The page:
People Go Crazy From Coercion

You know that parent that is always on their kid’s ass about everything? You know, the parents who have every day scheduled, fight every single battle, and act like raising a kid is the same as training a dog? Maybe they force their kids to get haircuts when they don’t want to, or arbitrarily ban them from hanging out with certain friends. When I see those hard ass parents that don’t give their child any freedom, the first thing I think is: that is a perfect recipe to create a rebellious teen.

It turns out coercion is a serious problem that can lead to mental health issues. Coercion might even cause most of the ills we see in society today. The same thing that makes a teenager lash out and act erratically in opposition to strict rules is what makes people do crazy things in a society dominated by arbitrary and oppressive government edicts.

According to Bruce Levin, PhD, in his article, Societies With Little Coercion Have Little Mental Illness:

Coercion—the use of physical, legal, chemical, psychological, financial, and other forces to gain compliance—is intrinsic to our society’s employment, schooling, and parenting. However, coercion results in fear and resentment, which are fuels for miserable marriages, unhappy families, and what we today call mental illness.

It Starts With Your Kids

Most parents have their kids’ best interests at heart when parenting, but I implore parents not to treat your child like a wild animal that must be broken. So many people in our society would have no idea what to do with freedom, because all they have ever known is force. It starts in childhood, and evidence suggests that a more free child leads to a happier adult.

Levin points out that some cultures see very little mental illness, and he suggests it is because of the way the children are reared.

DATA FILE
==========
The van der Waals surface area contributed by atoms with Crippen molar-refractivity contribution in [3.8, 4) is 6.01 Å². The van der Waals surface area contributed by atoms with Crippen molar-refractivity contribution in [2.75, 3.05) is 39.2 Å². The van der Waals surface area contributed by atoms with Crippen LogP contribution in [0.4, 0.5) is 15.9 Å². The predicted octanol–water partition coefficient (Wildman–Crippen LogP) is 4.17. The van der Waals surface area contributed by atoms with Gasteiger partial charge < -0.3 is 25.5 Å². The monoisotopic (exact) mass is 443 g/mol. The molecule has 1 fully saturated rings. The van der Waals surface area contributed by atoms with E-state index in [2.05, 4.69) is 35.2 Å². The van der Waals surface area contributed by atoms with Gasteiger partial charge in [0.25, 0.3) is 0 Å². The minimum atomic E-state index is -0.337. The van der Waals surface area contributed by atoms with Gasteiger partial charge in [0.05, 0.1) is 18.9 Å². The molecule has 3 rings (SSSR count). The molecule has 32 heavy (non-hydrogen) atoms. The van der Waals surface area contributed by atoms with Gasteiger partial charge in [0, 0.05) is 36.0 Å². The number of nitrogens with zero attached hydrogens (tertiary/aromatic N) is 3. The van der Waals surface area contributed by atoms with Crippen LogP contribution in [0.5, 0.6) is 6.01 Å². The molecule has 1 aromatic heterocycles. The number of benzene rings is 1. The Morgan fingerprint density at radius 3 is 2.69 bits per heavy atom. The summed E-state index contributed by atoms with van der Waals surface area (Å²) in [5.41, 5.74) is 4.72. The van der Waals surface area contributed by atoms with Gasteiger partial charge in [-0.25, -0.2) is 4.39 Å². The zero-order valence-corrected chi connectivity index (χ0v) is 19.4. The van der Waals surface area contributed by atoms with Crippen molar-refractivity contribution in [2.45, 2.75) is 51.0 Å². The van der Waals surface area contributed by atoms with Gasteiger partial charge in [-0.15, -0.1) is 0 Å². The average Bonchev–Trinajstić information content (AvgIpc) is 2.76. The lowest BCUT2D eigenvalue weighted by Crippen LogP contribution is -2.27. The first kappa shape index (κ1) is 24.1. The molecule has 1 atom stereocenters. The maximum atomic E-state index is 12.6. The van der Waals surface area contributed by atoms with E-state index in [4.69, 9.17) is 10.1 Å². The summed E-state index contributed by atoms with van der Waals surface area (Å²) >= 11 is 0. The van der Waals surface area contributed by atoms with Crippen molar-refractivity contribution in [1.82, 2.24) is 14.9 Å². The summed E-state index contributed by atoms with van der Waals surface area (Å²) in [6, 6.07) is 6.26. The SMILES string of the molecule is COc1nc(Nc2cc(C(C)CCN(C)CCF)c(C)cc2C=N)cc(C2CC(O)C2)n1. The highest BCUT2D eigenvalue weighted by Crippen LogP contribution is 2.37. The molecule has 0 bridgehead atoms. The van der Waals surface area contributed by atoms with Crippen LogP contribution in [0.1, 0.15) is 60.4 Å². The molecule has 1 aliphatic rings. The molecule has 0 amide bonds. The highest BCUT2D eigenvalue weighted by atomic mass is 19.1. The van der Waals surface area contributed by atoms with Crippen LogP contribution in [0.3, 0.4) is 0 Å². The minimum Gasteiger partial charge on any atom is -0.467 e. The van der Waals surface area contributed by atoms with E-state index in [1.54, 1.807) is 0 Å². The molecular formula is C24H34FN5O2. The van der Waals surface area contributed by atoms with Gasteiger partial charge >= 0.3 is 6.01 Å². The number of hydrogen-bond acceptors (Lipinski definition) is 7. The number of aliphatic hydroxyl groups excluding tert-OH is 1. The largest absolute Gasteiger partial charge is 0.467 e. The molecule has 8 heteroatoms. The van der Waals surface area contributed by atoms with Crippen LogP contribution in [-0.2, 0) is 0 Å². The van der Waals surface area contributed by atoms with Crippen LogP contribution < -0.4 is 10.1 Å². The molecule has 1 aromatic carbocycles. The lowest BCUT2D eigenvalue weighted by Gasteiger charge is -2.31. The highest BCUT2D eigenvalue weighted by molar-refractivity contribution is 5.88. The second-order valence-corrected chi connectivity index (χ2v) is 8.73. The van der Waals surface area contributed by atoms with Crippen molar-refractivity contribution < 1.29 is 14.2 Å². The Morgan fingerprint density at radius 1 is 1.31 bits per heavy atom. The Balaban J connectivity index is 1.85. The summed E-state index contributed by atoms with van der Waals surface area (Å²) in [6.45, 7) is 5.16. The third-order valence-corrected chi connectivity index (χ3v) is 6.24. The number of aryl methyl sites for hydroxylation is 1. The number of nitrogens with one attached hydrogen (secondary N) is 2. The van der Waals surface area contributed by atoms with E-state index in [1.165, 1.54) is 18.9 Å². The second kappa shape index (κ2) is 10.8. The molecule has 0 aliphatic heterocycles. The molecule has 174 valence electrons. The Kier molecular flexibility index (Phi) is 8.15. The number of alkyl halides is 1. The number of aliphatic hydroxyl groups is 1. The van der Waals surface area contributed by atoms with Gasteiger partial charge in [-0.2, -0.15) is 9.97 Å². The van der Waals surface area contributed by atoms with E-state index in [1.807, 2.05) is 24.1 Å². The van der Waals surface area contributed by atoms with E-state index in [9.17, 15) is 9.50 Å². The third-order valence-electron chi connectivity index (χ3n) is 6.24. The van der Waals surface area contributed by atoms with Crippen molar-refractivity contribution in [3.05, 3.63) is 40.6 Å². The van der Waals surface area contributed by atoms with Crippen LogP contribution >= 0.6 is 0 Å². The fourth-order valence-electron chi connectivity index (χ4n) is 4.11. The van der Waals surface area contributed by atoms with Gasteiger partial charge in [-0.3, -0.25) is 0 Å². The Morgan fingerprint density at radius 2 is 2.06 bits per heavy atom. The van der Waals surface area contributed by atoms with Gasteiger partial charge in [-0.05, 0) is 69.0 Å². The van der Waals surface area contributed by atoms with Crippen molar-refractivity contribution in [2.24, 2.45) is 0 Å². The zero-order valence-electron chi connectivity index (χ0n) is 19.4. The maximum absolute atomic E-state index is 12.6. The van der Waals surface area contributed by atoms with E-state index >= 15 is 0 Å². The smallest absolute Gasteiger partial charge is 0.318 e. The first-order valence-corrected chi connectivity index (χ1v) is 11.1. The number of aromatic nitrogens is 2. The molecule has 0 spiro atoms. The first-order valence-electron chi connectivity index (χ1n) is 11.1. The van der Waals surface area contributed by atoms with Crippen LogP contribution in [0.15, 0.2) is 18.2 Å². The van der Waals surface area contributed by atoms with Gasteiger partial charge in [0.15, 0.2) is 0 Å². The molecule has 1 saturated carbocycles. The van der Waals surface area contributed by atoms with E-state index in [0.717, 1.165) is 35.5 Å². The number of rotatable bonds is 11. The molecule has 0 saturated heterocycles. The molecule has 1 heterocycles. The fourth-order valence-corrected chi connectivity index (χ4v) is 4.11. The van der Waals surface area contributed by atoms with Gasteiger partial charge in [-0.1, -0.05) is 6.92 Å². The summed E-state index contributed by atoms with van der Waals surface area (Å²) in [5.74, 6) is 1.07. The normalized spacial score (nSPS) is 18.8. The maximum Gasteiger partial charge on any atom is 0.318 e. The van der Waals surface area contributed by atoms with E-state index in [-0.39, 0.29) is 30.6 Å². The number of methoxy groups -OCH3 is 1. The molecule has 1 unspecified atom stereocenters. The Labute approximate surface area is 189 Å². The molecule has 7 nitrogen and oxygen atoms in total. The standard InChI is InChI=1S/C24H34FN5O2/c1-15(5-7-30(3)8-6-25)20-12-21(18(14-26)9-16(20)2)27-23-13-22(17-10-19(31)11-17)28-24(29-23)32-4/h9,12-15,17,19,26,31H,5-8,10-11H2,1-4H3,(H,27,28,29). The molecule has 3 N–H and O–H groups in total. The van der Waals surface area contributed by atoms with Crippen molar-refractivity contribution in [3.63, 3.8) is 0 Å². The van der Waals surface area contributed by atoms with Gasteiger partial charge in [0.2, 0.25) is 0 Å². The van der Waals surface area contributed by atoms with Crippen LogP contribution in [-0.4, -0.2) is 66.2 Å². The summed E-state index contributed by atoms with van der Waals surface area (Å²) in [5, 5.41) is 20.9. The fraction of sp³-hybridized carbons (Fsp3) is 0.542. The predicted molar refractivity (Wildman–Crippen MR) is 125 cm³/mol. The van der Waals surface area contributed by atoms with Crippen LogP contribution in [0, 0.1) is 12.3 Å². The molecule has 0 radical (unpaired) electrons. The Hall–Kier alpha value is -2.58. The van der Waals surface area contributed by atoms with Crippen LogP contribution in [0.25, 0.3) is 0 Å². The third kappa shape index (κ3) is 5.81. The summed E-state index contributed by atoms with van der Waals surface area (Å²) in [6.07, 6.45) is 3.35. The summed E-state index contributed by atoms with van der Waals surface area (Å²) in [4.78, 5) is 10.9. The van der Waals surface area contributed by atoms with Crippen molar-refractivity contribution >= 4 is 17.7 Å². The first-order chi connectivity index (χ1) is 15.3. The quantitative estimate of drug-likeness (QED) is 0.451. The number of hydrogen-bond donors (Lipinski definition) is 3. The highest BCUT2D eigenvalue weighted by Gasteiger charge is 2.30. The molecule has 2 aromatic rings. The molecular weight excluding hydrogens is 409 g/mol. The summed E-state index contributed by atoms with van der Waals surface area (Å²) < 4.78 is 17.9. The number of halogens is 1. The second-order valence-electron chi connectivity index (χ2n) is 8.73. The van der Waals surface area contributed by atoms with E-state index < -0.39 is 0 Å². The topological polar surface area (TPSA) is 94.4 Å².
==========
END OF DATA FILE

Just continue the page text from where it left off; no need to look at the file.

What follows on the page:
For many indigenous peoples, even the majority rule that most Americans call democracy is problematically coercive, as it results in the minority feeling resentful. Roland Chrisjohn, member of the Oneida Nation of the Confederacy of the Haudenausaunee (Iroquois) and author of The Circle Game, points out that for his people, it is deemed valuable to spend whatever time necessary to achieve consensus so as to prevent such resentment. By the standards of Western civilization, this is highly inefficient. “Achieving consensus could take forever!” exclaimed an attendee of a talk that I heard given by Chrisjohn, who responded, “What else is there more important to do?”

Among indigenous societies, there are many accounts of a lack of mental illness, a minimum of coercion, and wisdom that coercion creates resentment which fractures relationships.

How could we expect force to yield results as positive as agreement? All interaction should be voluntary; you cannot have positive ends if you do not use positive means to achieve those ends. I am not a parent, and I don’t expect perfection from anyone, but parents should at least try to solve issues with their kids without being so forceful and coercive.